When the day comes, old friend, and I'm dead broke,
Then just one puff—we'll both go up in smoke.



Supposing that when we were wed, love,
    And two were reduced into one,
That a hot-tempered word should be said, love,
    And thoughtlessly mischief be done;
That you should be proud and offended.
    And I should be heartless and cold:
Do you think that our peace would be ended,
    The tale of our happiness told?

Supposing that children should come, love,
    It may be a girl and a boy,
And my heart should go forth to the one, love,
    The other your pride and your joy;
Do you think that although so divided,
    Yet we still in our plans could agree,
And always the best be provided,
    For our dear ones by you and by me?

Supposing that times were so bad, love,
    That ends couldn't possibly meet—
And I should get weary and sad, love,
    While you were still hopeful and sweet;
Do you think you'd inspirit and cheer me,
    And help me to weather the gale,
That your presence would ever be near me,
    Your courage not falter or fail?


Supposing, you darling old stupid,
    That all this should happen, and more,
Do you think that the youngster called Cupid
    Would fly, and his reign would be o'er?
No; the bond of affection would stay, dear,
    Independent of pocket or purse;
As a wife I would honor, obey, dear,
    And love you "for better for worse."

The Widower's Lullaby.

Dost remember, dear one, floating
    On a moonlit silver sea;
Stars above us, depths beneath us,
    Shadows covering you and me?

Ever drifting, spellbound, silent,
    Down a shimmering track of light;
While around the gloom was throbbing
    With the mystery of night.

Mute our lips; what need of speaking?
    But our heart chords were as tense
As a bowstring stretched to breaking:
    Every look was eloquence.

Till my soul had burst its barriers,
    And I told you my desire;
Told of love, undying passion,
    Strong as ocean, pure as fire.

You nor moved, nor sighed, nor answered,
    Pale your cheek was as your dress,
But the golden lashes drooping
    Gave response, and it was "Yes."

That was five long years ago, dear,
    Can you hear me as I speak?
For again I see the lashes
    Falling on a pallid cheek.

Still, and ah! so silent sleeping,
    Motionless you take your rest;
I've your pledge of love beside me,
    And your image in my breast.

Just one golden head you gave me,
    Little one with eyes of blue;
See, she nestles to my shoulder:
    Darling, can you see us two?


            Sleep, little one, sleep,
Safe and strong is thy father's arm,
He will guard thee from every harm,
Soothe thee with kisses soft and warm
            Sleep, little one, sleep.

            Sleep, little one, sleep;
Close the lids on the wondering eyes,
Deep and blue as the summer skies.
Far in the west the sunset dies:
            Sleep, little one, sleep.

            Sleep, little one, sleep,
Thou art more than the world to me,
All my life shall be spent for thee,
Till Nature comes with her lullaby:
            Sleep, little one, sleep.

The Bird in the Night.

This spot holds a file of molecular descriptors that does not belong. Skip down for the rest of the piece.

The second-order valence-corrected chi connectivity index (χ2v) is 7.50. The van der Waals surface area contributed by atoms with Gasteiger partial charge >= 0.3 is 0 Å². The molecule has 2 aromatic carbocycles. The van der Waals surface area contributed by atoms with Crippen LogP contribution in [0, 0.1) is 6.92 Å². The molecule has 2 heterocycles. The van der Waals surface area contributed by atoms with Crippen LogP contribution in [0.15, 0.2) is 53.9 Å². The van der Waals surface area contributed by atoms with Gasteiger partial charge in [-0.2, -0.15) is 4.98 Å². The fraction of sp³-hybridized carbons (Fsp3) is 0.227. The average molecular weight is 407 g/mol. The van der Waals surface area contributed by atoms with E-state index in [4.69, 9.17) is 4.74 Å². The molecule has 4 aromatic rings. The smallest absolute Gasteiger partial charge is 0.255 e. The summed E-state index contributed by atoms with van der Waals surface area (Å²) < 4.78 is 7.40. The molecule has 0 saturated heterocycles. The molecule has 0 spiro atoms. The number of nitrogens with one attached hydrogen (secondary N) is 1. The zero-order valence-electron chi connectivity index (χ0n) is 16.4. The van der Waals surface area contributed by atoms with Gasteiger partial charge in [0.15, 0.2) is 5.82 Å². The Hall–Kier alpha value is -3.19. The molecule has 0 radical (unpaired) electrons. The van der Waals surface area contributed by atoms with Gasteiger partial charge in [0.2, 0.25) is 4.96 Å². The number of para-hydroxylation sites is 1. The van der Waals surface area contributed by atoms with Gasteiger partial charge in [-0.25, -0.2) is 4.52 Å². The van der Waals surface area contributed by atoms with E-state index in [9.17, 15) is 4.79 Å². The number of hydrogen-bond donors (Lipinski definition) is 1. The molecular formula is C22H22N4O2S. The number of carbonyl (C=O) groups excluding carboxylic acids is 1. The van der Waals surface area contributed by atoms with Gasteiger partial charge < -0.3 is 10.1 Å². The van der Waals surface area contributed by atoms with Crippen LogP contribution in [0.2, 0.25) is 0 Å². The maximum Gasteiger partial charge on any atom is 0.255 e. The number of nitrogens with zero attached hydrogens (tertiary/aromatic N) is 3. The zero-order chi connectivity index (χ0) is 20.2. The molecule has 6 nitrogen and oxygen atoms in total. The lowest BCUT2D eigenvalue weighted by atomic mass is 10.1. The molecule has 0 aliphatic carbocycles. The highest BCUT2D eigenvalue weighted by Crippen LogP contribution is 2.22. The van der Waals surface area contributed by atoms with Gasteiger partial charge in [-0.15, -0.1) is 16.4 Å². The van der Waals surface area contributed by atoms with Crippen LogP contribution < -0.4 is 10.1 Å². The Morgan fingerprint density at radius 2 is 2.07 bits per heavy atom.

Once long ago, a summer night in June,
When earth lay still beneath a waning moon.
And never sound or rustle in the wood
Save the dull thunder of a far-off flood,
Hurling itself in ruin to the deep
O'er a great gulf, I lay and strove to sleep.
The stars were out; I watched with aching eye
Their slow grand march across a cloudless sky,
But rest came not; when suddenly I heard,
Far in the slumbering forest, one lone bird
Give three sweet calls, as if in pure delight
To fling its soul in music through the night!

Like a cool hand upon a fevered brow
Came that dear song; all fear had vanished now,
Steady my pulse, sunk in oblivion's arms
Forgetful as a child of past alarms.
Ye who have doubts—who is it has them not?
Ye who have fears, and troubled anxious thought,
When the storm lulls, will, if ye list aright,
Hear a bird singing in your darkest night.

Nescio at Felix.

One night, with some unquietness and dread,
        And fear of boding ill within my soul,
        I fell to sleep; before me, like a scroll,
Lay bare the coming years. In them I read,
Clear writ as in a book or chart, the vast
        Futurity, with all its joy and grief,
        Success and failure, love, hate, unbelief
And faith, and that blind parting at the last;
Whereat my soul recoiled, nor could it bear
    To muse on so much labor; better far
        Not to have been, or else to be perchance
Like a dumb brute, existence without care
    Or consciousness; but with the morning star
        I woke, and thanked God for my ignorance.

To My Indian Pipe.

Thou, with the black stone stem, what of the past?
        Where are the cunning hands that fashioned thee?
        Where are the stern brown lips that placidly
Drew comfort from thee 'neath the towering mast
Of some old pine; or, patient to the last,
        Toiled over thee? Perchance thou wert a god
        Worshipped and feared by those whose light feet trod
The dim green aisles of that cathedral vast:
But now thine incense rises, and I see
    The still north land, and hear the otter dive,
        The rapids calling, and the great trout leap;
And smoking here it seemeth like to me
    As if some dead hands touched the hands alive,
        In token of the fellowship we keep.

Advenit Amor.

Silence again, sweetheart, the shadows grow,
    I watch the white stars climb into the sky,
    Hear the dull rapids' softened lullaby
In smothered thunder, brooding sweet and low;
Catch in the east the pallid silver glow
    Of a new moon, that floating pure and clear
    In perfect promise of the fuller sphere,
Dips this dim world in glory, mounting slow.

Not always had the heavens such a charm;
    Last year the rapids were not half so sweet,
    The wind had not such rythmic melody,
Till, Love, love came, and fanned the cold 'heart warm,